Teaching English with Videos Part Three by Hall Houston

This time around I’d like to suggest a simple framework you can use to create your own video-based lessons. This framework consists of 3 phases, before, during, and after.


The Before Phase is where you prepare the students for the video. Two things you can do here: generate curiosity and activate schemata


To get students interested in the video, it’s important to get them curious about what they’re going to see. You can ask a question that can only be answered by watching the video. Or you can show them a few images from the video and invite them to speculate what is going to happen. If the video includes dialogue, you could read out a sentence and let them guess who says it and what the situation is.


Activating schemata simply means getting students to access their prior knowledge about a subject. For example, if you’re going to play a video of a scene in a restaurant, ask them what you call people in a restaurant (customer, waiter, waitress) and some common expressions you hear in a restaurant (“What do you recommend?” “I’d like to order dessert.”)


The During Phase is where you play the video for the students. You should definitely set a task for each viewing, so that students have a clear idea of what they’re expected to do. For the first viewing, you can provide a question for gist (the main idea). For example, where are the two people? or why are these two people arguing? For the second viewing, you can provide some questions for specific information. For example, what was the man carrying in his left hand? or what did the woman say at the end of the video? If you want to play the video an additional time, you can ask an inferential question, a question that is not answered directly, but must be inferred. For example, how do you think the man was feeling? or do you think the man is going to call the woman again? However, you shouldn’t show the video more than three times.


The After Phase is where students go over language from the video more carefully, picking up new vocabulary and grammar. Also, students can use the video as a springboard for their own writing and speaking practice.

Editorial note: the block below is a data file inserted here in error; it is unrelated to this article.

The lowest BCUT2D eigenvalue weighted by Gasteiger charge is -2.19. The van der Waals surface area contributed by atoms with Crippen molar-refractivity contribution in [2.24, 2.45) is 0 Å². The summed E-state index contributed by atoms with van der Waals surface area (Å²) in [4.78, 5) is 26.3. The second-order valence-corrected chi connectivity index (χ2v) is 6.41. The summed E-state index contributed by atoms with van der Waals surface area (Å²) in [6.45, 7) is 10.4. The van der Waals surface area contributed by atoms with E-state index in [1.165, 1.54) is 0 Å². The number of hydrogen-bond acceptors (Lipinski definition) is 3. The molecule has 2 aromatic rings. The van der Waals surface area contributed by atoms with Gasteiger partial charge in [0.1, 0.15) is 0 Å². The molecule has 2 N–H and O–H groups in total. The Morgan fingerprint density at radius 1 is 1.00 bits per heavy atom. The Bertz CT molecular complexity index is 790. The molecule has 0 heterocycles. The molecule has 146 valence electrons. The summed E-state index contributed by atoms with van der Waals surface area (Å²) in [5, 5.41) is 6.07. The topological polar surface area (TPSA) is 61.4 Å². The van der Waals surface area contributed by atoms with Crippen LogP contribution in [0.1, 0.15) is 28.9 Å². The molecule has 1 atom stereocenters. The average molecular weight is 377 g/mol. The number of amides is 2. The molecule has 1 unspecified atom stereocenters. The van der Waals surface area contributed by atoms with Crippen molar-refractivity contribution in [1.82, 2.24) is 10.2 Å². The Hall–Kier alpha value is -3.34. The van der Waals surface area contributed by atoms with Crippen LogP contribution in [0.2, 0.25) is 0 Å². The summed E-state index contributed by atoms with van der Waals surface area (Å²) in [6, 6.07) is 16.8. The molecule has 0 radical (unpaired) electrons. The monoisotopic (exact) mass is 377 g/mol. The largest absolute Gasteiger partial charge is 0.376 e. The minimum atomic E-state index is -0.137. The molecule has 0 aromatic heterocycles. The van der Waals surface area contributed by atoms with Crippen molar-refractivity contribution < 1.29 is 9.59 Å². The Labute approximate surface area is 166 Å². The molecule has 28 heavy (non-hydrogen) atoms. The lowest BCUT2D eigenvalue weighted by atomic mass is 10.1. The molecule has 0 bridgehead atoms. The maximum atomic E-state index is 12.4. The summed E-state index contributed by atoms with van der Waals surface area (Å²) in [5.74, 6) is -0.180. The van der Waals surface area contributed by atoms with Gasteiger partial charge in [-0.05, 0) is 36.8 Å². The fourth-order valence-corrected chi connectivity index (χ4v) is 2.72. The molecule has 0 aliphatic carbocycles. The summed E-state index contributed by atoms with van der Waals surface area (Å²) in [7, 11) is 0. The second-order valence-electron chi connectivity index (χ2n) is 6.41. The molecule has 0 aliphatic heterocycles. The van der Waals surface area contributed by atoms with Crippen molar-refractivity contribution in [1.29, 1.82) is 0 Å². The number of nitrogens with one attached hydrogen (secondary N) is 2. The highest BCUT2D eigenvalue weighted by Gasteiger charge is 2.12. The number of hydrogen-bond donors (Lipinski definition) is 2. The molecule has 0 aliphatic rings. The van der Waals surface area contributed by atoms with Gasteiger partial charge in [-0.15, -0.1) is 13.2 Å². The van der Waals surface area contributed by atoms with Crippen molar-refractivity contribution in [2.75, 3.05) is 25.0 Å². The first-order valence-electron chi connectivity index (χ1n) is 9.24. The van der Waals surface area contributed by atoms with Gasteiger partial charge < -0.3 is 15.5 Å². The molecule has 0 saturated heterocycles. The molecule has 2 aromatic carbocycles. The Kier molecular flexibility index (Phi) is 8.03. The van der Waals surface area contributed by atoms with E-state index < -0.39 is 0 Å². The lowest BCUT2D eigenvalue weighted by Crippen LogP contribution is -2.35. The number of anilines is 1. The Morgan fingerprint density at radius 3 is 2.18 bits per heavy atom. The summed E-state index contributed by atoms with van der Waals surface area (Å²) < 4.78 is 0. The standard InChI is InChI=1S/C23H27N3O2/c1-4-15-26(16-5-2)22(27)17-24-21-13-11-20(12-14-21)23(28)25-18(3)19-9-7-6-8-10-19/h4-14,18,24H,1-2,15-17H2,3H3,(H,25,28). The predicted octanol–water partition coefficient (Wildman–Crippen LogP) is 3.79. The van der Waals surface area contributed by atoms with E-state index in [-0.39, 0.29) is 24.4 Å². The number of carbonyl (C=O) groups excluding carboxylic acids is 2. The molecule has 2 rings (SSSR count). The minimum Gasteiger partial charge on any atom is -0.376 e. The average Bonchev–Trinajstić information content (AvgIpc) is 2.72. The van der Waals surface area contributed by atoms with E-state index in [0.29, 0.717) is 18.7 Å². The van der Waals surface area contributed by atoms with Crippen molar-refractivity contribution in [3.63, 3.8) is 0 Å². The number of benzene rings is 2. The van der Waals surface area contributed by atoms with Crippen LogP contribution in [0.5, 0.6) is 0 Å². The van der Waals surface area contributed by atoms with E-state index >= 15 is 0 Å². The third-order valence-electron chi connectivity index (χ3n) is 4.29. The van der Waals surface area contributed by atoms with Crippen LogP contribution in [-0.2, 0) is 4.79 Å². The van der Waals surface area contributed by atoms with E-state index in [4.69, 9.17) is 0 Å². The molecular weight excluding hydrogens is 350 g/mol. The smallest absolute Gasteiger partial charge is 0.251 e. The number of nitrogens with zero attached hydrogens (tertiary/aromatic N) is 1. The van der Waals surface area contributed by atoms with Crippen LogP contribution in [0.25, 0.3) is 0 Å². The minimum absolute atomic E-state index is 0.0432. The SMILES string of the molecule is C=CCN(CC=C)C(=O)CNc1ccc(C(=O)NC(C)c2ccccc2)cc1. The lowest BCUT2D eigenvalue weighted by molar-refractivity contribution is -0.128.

To review sentences, you can give them a handout with sentences from the video with the words in the wrong order, and you assign students to write out the correct sentences. You can also provide several sentences from the video in a different order from the video, and tell the class to put them in the correct chronological order.


To review vocabulary, you can give students several two syllable words from the video and assign the class to write the stress pattern for each word. Another option is to give them a list of words and ask students to make sentences using the words.


For speaking practice, students can create a role play based on the video. Students can also quiz each other about what they remember from the video.


For writing practice, each student can write a sentence stating their opinion of the video. Students can also write some questions they want to ask the people in the video.


However, you might wish to tinker with this framework. For example, you might wish to have students do writing or speaking before they watch the video. Or you could play the video without a Before Phase, just to get the students’ reactions.


Here are some alternative formats:


  • Play part of a video, then pause it. Ask students to write down what they think will happen next. Ask a few students to read what they wrote. Repeat a few times.


  • Play half of a video then stop it. Ask students to do a role play, continuing the action on the video.


  • Send half of the students outside. Play the first half of the video to the remaining students. Next, send the remaining students outside and ask the others to come back in. Play the second half of the video for them. Put students into pairs (each pair with  students from both groups). Ask them to describe what they saw to the other student.


  • Sit one student in front of the computer screen. Make sure the rest of the class can’t see the screen. Play the student a video, and get the others to ask him/her questions to find out what is happening in the video. Variation: you can make this more interesting by asking the student watching the video to answer some questions truthfully and some dishonestly. Then the class has to guess which answers were true and which were false.


In the next (and final) installment of this series, I’m going to show you two of my own video-based lessons that use different versions of the framework I’ve presented here.


>> Continue to Part 4 >>



Hall Houston teaches at Kainan University in Taoyuan County, Taiwan. His articles have been published in periodicals such as It's for Teachers, Modern English Teacher and English Teaching Professional. He has written 3 books: The Creative Classroom: Teaching Languages Outside the Box, Provoking Thought: Memory and Thinking in ELT, and The ELT Daily Journal: Learning to Teach ESL/EFL

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